Pastor Koti Reddy was unconscious when he was brought to the hospital, Dr. Sudheer Bhargava Reddy told Morning Star News.
"If he had been brought in 30 minutes later, we would not have been able to save him," he said.
At least twelve units of blood were intravenously transfused into Pastor Koti Reddy's body, Bhargava Reddy told Morning Star News.
"The loss of blood was excessive," he said. "We first attended to the cuts, and there was urgent need for blood transfusion. He is responding well to the treatment, and as the blood clots clear up, we are operating on him."
Surgery on Friday (April 6) to repair the pastor's right arm was successful, and the same operation, involving plates and screws, will take place this week on his left arm, Bhargava Reddy told Morning Star News.
"It would take at least 45 days for the patient to move his hand, and in order to be able to use his hand very well, he needs to rest for at least 75 days," he said.
He said that a CAT scan shows no major damage to the pastor's head, and that his frequent headaches can be minimized with medicines and rest.
Pastor Koti Reddy's wife said God allowed him to live.
"God did not let the blows be very hard and heavy," she said. "God lifted him up and held him in His hands safe. This attack is only to bring glory to God."
The couple's children were deeply disturbed to see their father's condition at the hospital, Shanti said.
"I am trying to be strong for them," she said.
The member of the Legislative Assembly from Guntur West, Phillip C. Tocher, visited the pastor and his family in the hospital on Tuesday (April 3). After doctors briefed him on the pastor's condition, he told the family that the ruling Telugu Desam Party would pay all the expenses for treatment, they said.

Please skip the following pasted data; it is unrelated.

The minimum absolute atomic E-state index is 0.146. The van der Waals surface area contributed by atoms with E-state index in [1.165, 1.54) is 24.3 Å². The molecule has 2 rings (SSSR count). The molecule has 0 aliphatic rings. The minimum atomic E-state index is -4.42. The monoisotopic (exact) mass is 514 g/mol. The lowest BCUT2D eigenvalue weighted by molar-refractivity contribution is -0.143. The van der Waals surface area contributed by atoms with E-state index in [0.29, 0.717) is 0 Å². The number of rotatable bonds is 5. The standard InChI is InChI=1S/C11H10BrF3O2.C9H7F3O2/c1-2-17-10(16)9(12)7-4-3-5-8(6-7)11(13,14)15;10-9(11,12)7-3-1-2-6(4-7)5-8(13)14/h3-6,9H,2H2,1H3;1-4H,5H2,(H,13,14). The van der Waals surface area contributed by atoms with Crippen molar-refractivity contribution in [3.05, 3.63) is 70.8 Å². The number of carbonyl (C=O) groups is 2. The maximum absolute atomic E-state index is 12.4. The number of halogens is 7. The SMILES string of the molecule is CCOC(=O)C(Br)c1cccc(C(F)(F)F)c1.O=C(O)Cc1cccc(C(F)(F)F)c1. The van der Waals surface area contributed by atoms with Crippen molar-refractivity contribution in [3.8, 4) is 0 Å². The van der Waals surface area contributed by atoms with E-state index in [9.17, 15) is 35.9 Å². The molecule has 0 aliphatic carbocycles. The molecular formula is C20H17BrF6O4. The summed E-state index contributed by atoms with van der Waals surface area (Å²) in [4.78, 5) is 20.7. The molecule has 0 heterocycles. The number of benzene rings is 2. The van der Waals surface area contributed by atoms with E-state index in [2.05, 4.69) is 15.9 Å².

Originally from Giddalur in Prakasam District, Pastor Koti Reddy moved to Rentachintala village 20 years ago with his wife and children, where he now leads a house church.
"My husband comes from a Hindu family whose house was less a home to live in than like a temple or a dwelling place for Hindu deities and devotees," Shanti said. "Their family would host several pujas [prayer rituals] and yaagas [ritual offerings] every year, and he was totally involved in idol worship."
When ill in his youth, he was subject to a shaman's "tricks," she said, but he was completely healed after receiving prayer at a Christian church service. Having been freed of evil spirits, she said, he devoted himself completely to Christ, and "it was then through a pastor my parents fixed my marriage with him."
The couple moved from Krishna District to Rentachintala village after Pastor Koti Reddy told his wife that God was calling him to serve there, she said.
"He saw Rentachintala in a vision God gave him when he prayed about his calling," she said. "The village was exactly how he described it to me."
The pastor bicycled around the village sharing the gospel, she said.
"He distributes gospel tracts, and if people show interest, he would have deeper discussions with them, and pray with them even on the road," Shanti said.
The pastor habitually began his days at 5 a.m. and would spend at least three hours in the morning on his knees worshipping the Lord, she said.
"In my 25 years of marriage, I had never seen him picking fights or arguing with anyone," she said. "As our boys grew up, several times when they would get into fights with their friends, and their parents came to complain, he would accept that it was his sons who were wrong."
The family requested prayer for healing for the pastor and strength for them.
The hostile tone of the National Democratic Alliance government, led by the Hindu nationalist Bharatiya Janata Party, against non-Hindus, has emboldened Hindu extremists in several parts of the country to attack Christians since Prime Minister Narendra Modi took power in May 2014, religious rights advocates say.
India ranked 11th on Christian support organization Open Doors' 2018 World Watch List of countries where Christians experience the most persecution, up from 15th the previous year, and ahead of Saudi Arabia, Nigeria and Egypt.